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David Devereux

book review David Devereux fantasy author Pages of Pain(1972- )
David Devereux
claims to be an exorcist. Learn a little bit more at his website.


Jack — (2007-2008) Publisher: “My name is unimportant, but you can call me Jack. I’m a musician by choice, a magician by profession, and a bastard by disposition. I’d been doing the magic thing for about five years when they found me. They said I had a talent, that I was smart enough and fit enough and enough of a shit that I could serve my country in a way most people never even get to hear about. And I did want to serve my country, didn’t I? I didn’t really want to contemplate what might happen if I said no.” And so Jack found himself on the front line of a secret war that most people simply wouldn’t believe was possible. Working for a secret organisation tasked with defending our country from whatever supernatural threat faces it. MI5 know nothing about and would laugh if they found out. Well at first they would… Whether wiping out a group of demon summoners, infiltrating a coven determined to assassinate the PM or rooting out a neo-nazi sect who are trying to bring back Hitler from the dead Jack is a very modern sort of magician — trained in a variety of the dark arts but also a dab hand with a Heckler and Koch, skilled in unarmed combat and electronic surveillance. David Devereux has combined the action writing of McNab and Ryan with dark supernatural thrills and produced a blistering new breed of supernatural thriller.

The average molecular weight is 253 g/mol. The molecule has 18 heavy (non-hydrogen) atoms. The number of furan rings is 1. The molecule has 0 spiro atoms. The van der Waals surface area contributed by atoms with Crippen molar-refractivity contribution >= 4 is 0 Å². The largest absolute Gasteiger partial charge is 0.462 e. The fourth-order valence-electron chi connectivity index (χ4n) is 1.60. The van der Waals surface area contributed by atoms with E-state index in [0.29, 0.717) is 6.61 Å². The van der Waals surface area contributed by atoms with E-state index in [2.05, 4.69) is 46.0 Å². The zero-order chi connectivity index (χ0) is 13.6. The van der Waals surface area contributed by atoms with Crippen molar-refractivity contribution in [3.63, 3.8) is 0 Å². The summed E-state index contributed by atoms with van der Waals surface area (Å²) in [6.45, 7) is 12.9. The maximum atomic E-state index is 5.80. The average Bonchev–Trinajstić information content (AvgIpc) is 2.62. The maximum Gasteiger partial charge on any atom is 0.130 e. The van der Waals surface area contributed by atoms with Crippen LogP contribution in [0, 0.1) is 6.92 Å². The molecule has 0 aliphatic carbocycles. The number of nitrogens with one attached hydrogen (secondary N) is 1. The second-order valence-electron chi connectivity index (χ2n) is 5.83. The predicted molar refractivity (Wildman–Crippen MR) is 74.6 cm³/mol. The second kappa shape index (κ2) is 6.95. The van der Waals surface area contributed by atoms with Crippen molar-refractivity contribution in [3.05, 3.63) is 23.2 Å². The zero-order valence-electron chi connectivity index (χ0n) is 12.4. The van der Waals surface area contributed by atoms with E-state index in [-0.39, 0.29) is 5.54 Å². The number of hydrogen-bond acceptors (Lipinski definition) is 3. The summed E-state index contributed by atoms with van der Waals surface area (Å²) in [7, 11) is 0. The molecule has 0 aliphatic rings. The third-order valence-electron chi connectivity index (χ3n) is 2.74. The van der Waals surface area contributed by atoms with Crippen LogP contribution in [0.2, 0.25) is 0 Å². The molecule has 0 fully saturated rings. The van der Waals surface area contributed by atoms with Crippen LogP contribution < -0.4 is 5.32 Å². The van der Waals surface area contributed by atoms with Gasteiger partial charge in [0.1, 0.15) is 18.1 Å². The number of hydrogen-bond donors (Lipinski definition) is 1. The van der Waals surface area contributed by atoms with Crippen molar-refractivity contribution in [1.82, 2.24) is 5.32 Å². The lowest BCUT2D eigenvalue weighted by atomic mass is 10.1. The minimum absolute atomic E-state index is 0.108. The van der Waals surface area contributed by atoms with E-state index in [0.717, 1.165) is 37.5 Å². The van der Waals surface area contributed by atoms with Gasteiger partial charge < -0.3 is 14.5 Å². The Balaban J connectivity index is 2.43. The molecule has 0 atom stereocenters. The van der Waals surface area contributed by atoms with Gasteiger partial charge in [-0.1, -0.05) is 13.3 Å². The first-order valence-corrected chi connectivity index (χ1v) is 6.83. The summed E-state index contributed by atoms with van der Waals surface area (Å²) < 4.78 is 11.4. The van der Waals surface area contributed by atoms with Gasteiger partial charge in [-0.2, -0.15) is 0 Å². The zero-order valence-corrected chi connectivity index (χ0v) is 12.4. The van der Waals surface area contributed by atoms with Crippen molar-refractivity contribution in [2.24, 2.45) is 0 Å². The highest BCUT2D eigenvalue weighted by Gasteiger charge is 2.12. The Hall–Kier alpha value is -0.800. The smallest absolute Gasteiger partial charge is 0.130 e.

David Devereux fantasy book reviews Jack 1. Hunter's Moon 2. Eagle RisingDavid Devereux fantasy book reviews Jack 1. Hunter's Moon 2. Eagle Rising

Hunter’s Moon: Gritty, cynical and procedural

Hunter's Moon by David Devereux

Think of Jack, the first person narrator of David Devereux’s Hunter’s Moon, as James Bond with a wand as well as a Walther PPK; a magical double-oh agent with a license to kill. Jack (if that really is his name) works for a shadowy section of M15 who use magicians and witches as well as more traditional tools like murder, blackmail and torture to rid Britain of enemies of the state.

Hunter’s Moon reminds me of some really old, cold-war vintage secret agent books, like Ian Fleming’s work and American offerings like Matt Helm. It has a post-9/11 sensibility, however, that is probably better echoed in some of the grittier television programs of the last decade, such as 24 or the British show Strike Back. Jack and his crew are fine with murder, mutilation, torture, sexual humiliation, and presumably a... Read More